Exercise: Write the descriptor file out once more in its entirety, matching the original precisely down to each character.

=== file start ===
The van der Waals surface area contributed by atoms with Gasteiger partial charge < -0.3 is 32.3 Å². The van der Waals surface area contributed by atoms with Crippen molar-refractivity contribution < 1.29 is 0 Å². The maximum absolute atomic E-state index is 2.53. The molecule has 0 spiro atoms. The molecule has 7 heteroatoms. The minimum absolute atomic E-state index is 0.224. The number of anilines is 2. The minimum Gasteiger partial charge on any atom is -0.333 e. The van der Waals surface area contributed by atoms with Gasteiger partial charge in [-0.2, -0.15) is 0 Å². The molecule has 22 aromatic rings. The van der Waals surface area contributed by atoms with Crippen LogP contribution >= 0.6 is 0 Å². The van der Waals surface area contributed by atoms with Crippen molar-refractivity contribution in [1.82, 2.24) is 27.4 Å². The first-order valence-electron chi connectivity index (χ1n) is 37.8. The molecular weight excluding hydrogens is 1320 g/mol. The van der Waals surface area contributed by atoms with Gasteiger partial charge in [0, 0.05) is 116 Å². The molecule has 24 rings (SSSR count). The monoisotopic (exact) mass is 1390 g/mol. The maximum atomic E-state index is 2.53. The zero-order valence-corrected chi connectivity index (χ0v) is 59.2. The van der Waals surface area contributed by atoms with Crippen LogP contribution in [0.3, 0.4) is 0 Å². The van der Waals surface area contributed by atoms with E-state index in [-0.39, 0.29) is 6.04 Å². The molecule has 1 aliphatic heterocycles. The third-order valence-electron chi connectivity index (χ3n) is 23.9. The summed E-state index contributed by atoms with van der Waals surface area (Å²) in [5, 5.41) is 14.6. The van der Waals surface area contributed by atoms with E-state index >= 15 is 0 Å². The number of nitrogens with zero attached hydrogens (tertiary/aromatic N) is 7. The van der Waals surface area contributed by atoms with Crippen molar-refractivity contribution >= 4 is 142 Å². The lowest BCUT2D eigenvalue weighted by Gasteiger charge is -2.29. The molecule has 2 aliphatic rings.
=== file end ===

The van der Waals surface area contributed by atoms with Gasteiger partial charge < -0.3 is 32.3 Å². The van der Waals surface area contributed by atoms with Crippen molar-refractivity contribution < 1.29 is 0 Å². The maximum absolute atomic E-state index is 2.53. The molecule has 0 spiro atoms. The molecule has 7 heteroatoms. The minimum absolute atomic E-state index is 0.224. The number of anilines is 2. The minimum Gasteiger partial charge on any atom is -0.333 e. The van der Waals surface area contributed by atoms with Gasteiger partial charge in [-0.2, -0.15) is 0 Å². The molecule has 22 aromatic rings. The van der Waals surface area contributed by atoms with Crippen LogP contribution >= 0.6 is 0 Å². The van der Waals surface area contributed by atoms with Crippen molar-refractivity contribution in [1.82, 2.24) is 27.4 Å². The first-order valence-electron chi connectivity index (χ1n) is 37.8. The molecular weight excluding hydrogens is 1320 g/mol. The van der Waals surface area contributed by atoms with Gasteiger partial charge in [0, 0.05) is 116 Å². The molecule has 24 rings (SSSR count). The monoisotopic (exact) mass is 1390 g/mol. The maximum atomic E-state index is 2.53. The zero-order valence-corrected chi connectivity index (χ0v) is 59.2. The van der Waals surface area contributed by atoms with Crippen LogP contribution in [0.3, 0.4) is 0 Å². The van der Waals surface area contributed by atoms with E-state index in [-0.39, 0.29) is 6.04 Å². The molecule has 1 aliphatic heterocycles. The third-order valence-electron chi connectivity index (χ3n) is 23.9. The summed E-state index contributed by atoms with van der Waals surface area (Å²) in [5, 5.41) is 14.6. The van der Waals surface area contributed by atoms with E-state index >= 15 is 0 Å². The number of nitrogens with zero attached hydrogens (tertiary/aromatic N) is 7. The van der Waals surface area contributed by atoms with Crippen molar-refractivity contribution >= 4 is 142 Å². The lowest BCUT2D eigenvalue weighted by Gasteiger charge is -2.29. The molecule has 2 aliphatic rings.